National report: don't stretch the test

Suzannah Herrmann, Ph.D.

Two very important questions face educators in determining when an Ohio high-school senior should become an Ohio high-school graduate. First, how much does that student know? And, second, exactly how should that question be answered?

With educators in many states, including Ohio, looking at using the ACT and SAT as high-school graduation tests, a new report says they should proceed with caution.

The Report of the Commission on the Use of Standardized Tests in Undergraduate Admission, issued in September, says it would be wrong to stretch these tests, twisting them to measure knowledge or ability for which they are not designed. The report comes as Ohio educators are increasingly chit-chatting about using the ACT to replace the Ohio Graduation Test (OGT). Certainly, something new is needed, if for no other reason than the OGT measures only what a high-school student may know up to the 10th grade. Gov. Strickland is interested. In his series of meetings with education stakeholders, the governor has hinted at using the ACT-in combination with other measures-to replace the OGT (see here).

In 2004, the Stark Education Partnership conducted a study (see here) that recommended that the state should grant waivers to districts to use the ACT and/or ACT WorkKeys in place of the Ohio Graduation Test in conjunction with end-of-course tests or in conjunction with the social studies component of the OGT. In 2007, Kentucky began using the ACT and its related exams to help inform decisions students make about high- school coursework. High-school juniors are required to take the ACT. Eighth graders take Explore, a curriculum-based assessment designed to help students make the most of high-school opportunities. Tenth-grade students take PLAN, an assessment which, in part, explores career/training options (see here).

Any discussion on how the ACT is used in Ohio, however, needs to account for the new report from the National Association for College Admission Counseling (see here). Chaired by the dean of admission and financial aid at Harvard University and joined by colleagues from places such as Georgetown, Columbia, and Achieve Inc., this report examines how college readiness tests such as the SAT and ACT should be used. Several of the recommendations explicitly address state issues. Particularly pertinent recommendations are to:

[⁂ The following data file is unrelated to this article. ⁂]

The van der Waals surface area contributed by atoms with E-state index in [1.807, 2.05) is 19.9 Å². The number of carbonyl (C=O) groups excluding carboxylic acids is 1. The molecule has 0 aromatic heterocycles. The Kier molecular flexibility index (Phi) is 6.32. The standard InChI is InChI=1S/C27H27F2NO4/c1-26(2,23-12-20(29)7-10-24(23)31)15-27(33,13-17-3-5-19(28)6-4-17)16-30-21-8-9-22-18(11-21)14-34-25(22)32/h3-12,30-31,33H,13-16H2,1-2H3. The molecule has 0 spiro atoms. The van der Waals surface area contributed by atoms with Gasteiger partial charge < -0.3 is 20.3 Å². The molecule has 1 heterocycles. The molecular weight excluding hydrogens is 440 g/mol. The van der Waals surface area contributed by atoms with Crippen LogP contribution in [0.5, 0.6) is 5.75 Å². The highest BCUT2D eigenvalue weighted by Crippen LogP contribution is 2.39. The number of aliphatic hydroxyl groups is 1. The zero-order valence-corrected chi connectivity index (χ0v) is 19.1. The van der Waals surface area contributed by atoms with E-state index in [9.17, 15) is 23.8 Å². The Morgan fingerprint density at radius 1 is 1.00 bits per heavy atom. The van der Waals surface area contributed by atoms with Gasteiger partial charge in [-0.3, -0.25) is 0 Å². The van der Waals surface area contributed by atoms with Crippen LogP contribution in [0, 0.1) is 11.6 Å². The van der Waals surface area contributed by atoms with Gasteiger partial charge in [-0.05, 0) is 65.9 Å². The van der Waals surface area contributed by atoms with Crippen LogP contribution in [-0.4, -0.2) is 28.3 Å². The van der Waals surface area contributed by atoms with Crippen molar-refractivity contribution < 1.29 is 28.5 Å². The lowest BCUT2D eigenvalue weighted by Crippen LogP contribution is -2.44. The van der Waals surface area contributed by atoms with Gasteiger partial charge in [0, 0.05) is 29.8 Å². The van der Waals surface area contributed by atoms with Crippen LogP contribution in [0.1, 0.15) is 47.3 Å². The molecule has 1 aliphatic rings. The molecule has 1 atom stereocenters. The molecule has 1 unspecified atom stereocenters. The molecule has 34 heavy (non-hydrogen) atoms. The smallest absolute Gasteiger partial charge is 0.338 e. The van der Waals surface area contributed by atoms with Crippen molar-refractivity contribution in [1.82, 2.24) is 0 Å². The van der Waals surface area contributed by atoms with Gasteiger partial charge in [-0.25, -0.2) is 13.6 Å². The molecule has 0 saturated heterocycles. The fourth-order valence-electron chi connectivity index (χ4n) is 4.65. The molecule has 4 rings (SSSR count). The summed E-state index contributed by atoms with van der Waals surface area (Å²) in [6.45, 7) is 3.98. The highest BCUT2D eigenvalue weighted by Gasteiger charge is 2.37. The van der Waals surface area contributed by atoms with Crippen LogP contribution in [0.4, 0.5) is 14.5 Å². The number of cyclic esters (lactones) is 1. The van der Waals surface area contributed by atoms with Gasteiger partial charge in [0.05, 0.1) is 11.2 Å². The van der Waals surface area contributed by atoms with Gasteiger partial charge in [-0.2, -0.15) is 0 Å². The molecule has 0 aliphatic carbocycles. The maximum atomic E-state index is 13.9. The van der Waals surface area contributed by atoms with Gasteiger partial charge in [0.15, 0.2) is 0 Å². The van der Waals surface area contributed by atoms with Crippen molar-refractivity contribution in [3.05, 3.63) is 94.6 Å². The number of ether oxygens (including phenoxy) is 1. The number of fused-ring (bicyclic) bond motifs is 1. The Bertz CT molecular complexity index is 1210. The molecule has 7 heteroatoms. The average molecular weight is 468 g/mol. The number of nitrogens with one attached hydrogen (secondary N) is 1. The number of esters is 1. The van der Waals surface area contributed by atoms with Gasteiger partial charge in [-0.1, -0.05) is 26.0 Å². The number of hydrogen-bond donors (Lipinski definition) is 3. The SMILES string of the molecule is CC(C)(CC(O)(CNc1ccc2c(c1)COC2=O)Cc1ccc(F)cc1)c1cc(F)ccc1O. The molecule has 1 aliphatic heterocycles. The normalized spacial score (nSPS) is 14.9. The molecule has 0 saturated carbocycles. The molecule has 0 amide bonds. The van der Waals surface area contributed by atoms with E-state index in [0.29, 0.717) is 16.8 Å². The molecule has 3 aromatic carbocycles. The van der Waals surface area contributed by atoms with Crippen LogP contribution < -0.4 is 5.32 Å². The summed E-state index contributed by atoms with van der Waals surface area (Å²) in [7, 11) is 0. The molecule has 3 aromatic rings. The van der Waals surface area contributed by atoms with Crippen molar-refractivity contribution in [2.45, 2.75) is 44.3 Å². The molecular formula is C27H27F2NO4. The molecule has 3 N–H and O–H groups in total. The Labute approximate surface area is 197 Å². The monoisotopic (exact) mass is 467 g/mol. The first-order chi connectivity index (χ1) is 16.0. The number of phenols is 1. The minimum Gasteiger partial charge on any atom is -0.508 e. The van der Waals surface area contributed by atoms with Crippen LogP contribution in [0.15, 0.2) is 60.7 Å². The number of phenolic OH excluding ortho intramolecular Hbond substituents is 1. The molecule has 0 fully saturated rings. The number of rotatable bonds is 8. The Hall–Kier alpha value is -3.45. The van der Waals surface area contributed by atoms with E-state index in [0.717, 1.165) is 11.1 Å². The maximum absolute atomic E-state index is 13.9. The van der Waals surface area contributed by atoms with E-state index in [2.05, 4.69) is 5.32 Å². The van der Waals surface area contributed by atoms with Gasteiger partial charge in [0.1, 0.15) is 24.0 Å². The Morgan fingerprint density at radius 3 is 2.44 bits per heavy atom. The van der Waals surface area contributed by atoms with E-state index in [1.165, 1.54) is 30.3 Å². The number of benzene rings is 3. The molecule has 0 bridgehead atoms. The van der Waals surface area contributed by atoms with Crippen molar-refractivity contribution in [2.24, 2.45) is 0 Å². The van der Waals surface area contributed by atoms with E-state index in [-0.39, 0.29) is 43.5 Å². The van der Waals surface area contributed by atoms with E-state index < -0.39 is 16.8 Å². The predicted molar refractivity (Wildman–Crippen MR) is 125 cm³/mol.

• Refrain from using admission tests as measures of achievement for accountability purposes. Don't stretch the tests for uses other than which they were designed. They are designed to measure students' abilities to complete college work, and nothing more (or less for that matter), unless big technical changes are made to the test.
  • Ease the K-16 transition. Make the transition between primary and secondary school and college easier by having a college-readiness assessment that is aligned to high-school coursework.
  • Help verify the research on the value of test preparation. It's not clear how useful test-preparation programs are in helping students. We need to know more.

Of course, the report is not the end-all, be-all for how standardized admission tests should be used for accountability purposes by states. But it should give advocates of using the ACT or the SAT as a high school graduation test pause. It would be peculiar not to notice what is written in this national report, especially if choices are made to use these tests for multiple purposes. Regardless, what it simply goes back to is what constructs do we want to measure at the end of high school, what rigorous tests do we want to select (or develop), and what can we buy for these constructs and tests. The ACT may or may not rigorously measure what we want. That's to be determined. But it shouldn't be selected just because it's there and we want to keep up with the Joneses in Kentucky.